Inclusive Teaching Training

The GSI/IA Inclusive Teaching Trainings are offered each Fall and Winter to Graduate Student Instructors (GSIs) and Instructional Assistants (IAs) supporting Computer Science and Engineering courses.

The trainings are part of the Computing CARES initiative to educate the teaching staff about barriers to success that students in their courses may face. They cover topics including imposter syndrome, stereotype threat, implicit bias and discuss privilege. In addition, they provide practical advice and foster group discussions on how to combat those barriers, specifically in the context of Computer Science education.

The Inclusive Teaching trainings launched in Winter 2019, and have been attended by many first-time and returning participants at each offering. Each year, Computing CARES organizes several sessions facilitated by pairs of experienced student instructors.

Participants at each offering of the GSI/IA Inclusive Teaching Workshops, 2019-2023.

Over the years we have trained almost 800 graduate student instructors and undergraduate instructor assistants.

The INTRODUCTORY CSE Inclusive Teaching Workshop introduces topics of implicit bias, stereotype threat, impostor syndrome, and privilege. These workshops include brief small-group discussions on common CSE scenarios that GSIs/IAs may face in their courses. In addition, the workshops present specific challenges and solutions related to CSE’s hybrid teaching format. INTRO workshops are designed for GSIs and IAs who have not yet taken any CSE Inclusive Teaching Workshops in prior years. Participation is capped at 25 attendees per workshop.

As of Winter 2021, Computer CARES has launched Inclusive Teaching ADVANCED workshops, targeted toward individuals who have participated in prior CSE Inclusive Teaching Workshops. The advanced workshops provide a quick review of key concepts, and dedicate the majority of the session to the discussion of several scenarios and common challenges encountered in CSE courses (e.g., how to promote diversity and equality within teams carrying out course projects; how to address/respond to bias statements in course settings; how to work with students who may be facing difficult personal or home situations due to the pandemic; how to address news of incidents of gender harassment, etc.). To support engagement in this discussion-centered format, participation is capped at 15 individuals per workshop. The specific topics tackled by these workshops vary with each offering, thus they provide valuable discussion for returning students, as well as first takers.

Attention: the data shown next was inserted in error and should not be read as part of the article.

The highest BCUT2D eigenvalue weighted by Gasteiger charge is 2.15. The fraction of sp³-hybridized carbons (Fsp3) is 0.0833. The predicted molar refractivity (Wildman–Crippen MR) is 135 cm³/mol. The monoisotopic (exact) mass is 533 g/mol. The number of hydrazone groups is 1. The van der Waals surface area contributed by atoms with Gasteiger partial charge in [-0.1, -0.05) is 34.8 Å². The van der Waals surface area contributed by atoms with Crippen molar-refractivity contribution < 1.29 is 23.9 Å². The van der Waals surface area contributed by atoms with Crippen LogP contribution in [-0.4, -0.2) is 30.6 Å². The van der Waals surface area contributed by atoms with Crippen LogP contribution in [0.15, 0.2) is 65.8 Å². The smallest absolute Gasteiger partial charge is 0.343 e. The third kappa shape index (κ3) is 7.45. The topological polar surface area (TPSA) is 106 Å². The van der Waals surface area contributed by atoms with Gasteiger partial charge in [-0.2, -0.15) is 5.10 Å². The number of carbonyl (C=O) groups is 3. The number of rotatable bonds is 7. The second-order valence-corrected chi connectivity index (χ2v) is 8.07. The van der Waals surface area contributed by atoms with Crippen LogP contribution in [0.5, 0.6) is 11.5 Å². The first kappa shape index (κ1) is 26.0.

The trainings have had participation by several lower division courses, with growing interest by upper division and graduate courses in Computer Science and Engineering. To date, these courses include: EECS183, EECS203, EECS280, EECS281, EECS370, EECS376, EECS390, EECS398, EECS445, EECS481, EECS482, EECS485, EECS493, EECS590, ENGR101 and ENGR151.